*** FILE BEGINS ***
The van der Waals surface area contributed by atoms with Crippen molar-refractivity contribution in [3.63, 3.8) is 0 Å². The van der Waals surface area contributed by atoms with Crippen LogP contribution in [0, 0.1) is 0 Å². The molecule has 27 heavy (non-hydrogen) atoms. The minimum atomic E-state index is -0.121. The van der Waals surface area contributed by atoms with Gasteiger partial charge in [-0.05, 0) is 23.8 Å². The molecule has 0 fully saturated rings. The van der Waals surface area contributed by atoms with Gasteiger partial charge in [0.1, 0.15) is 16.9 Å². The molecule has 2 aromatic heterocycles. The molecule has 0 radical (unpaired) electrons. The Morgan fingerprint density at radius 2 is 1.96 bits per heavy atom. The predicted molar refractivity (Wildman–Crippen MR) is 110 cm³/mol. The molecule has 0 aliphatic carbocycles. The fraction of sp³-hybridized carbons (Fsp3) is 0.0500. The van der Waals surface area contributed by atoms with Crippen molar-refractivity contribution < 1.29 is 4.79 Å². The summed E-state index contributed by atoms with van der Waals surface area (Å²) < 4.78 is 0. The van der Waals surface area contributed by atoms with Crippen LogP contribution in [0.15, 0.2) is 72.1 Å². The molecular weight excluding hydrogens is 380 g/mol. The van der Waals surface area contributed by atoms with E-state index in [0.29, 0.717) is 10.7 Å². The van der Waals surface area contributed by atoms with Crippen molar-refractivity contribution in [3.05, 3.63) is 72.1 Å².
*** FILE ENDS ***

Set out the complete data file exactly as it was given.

The van der Waals surface area contributed by atoms with Crippen molar-refractivity contribution in [3.63, 3.8) is 0 Å². The van der Waals surface area contributed by atoms with Crippen LogP contribution in [0, 0.1) is 0 Å². The molecule has 27 heavy (non-hydrogen) atoms. The minimum atomic E-state index is -0.121. The van der Waals surface area contributed by atoms with Gasteiger partial charge in [-0.05, 0) is 23.8 Å². The molecule has 0 fully saturated rings. The van der Waals surface area contributed by atoms with Gasteiger partial charge in [0.1, 0.15) is 16.9 Å². The molecule has 2 aromatic heterocycles. The molecule has 0 radical (unpaired) electrons. The Morgan fingerprint density at radius 2 is 1.96 bits per heavy atom. The predicted molar refractivity (Wildman–Crippen MR) is 110 cm³/mol. The molecule has 0 aliphatic carbocycles. The fraction of sp³-hybridized carbons (Fsp3) is 0.0500. The van der Waals surface area contributed by atoms with Crippen molar-refractivity contribution < 1.29 is 4.79 Å². The summed E-state index contributed by atoms with van der Waals surface area (Å²) < 4.78 is 0. The van der Waals surface area contributed by atoms with Crippen LogP contribution in [0.15, 0.2) is 72.1 Å². The molecular weight excluding hydrogens is 380 g/mol. The van der Waals surface area contributed by atoms with E-state index in [0.29, 0.717) is 10.7 Å². The van der Waals surface area contributed by atoms with Crippen molar-refractivity contribution in [3.05, 3.63) is 72.1 Å².